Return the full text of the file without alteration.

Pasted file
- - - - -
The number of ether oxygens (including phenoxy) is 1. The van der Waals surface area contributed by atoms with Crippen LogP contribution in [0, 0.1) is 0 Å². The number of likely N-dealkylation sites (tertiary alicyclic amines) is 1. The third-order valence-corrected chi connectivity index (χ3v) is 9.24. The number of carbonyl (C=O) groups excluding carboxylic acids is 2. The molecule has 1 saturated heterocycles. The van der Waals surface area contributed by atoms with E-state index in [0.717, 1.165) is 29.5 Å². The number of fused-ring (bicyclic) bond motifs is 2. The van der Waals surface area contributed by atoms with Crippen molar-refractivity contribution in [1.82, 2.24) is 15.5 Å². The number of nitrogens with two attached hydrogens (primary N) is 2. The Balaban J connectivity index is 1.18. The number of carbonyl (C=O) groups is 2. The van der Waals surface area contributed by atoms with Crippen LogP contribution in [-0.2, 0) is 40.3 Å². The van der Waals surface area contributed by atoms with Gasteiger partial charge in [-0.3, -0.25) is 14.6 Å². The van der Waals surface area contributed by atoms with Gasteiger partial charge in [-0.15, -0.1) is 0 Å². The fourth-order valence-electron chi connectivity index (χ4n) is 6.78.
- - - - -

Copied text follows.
The number of ether oxygens (including phenoxy) is 1. The van der Waals surface area contributed by atoms with Crippen LogP contribution in [0, 0.1) is 0 Å². The number of likely N-dealkylation sites (tertiary alicyclic amines) is 1. The third-order valence-corrected chi connectivity index (χ3v) is 9.24. The number of carbonyl (C=O) groups excluding carboxylic acids is 2. The molecule has 1 saturated heterocycles. The van der Waals surface area contributed by atoms with E-state index in [0.717, 1.165) is 29.5 Å². The number of fused-ring (bicyclic) bond motifs is 2. The van der Waals surface area contributed by atoms with Crippen molar-refractivity contribution in [1.82, 2.24) is 15.5 Å². The number of nitrogens with two attached hydrogens (primary N) is 2. The Balaban J connectivity index is 1.18. The number of carbonyl (C=O) groups is 2. The van der Waals surface area contributed by atoms with Crippen LogP contribution in [-0.2, 0) is 40.3 Å². The van der Waals surface area contributed by atoms with Gasteiger partial charge in [-0.3, -0.25) is 14.6 Å². The van der Waals surface area contributed by atoms with Gasteiger partial charge in [-0.15, -0.1) is 0 Å². The fourth-order valence-electron chi connectivity index (χ4n) is 6.78.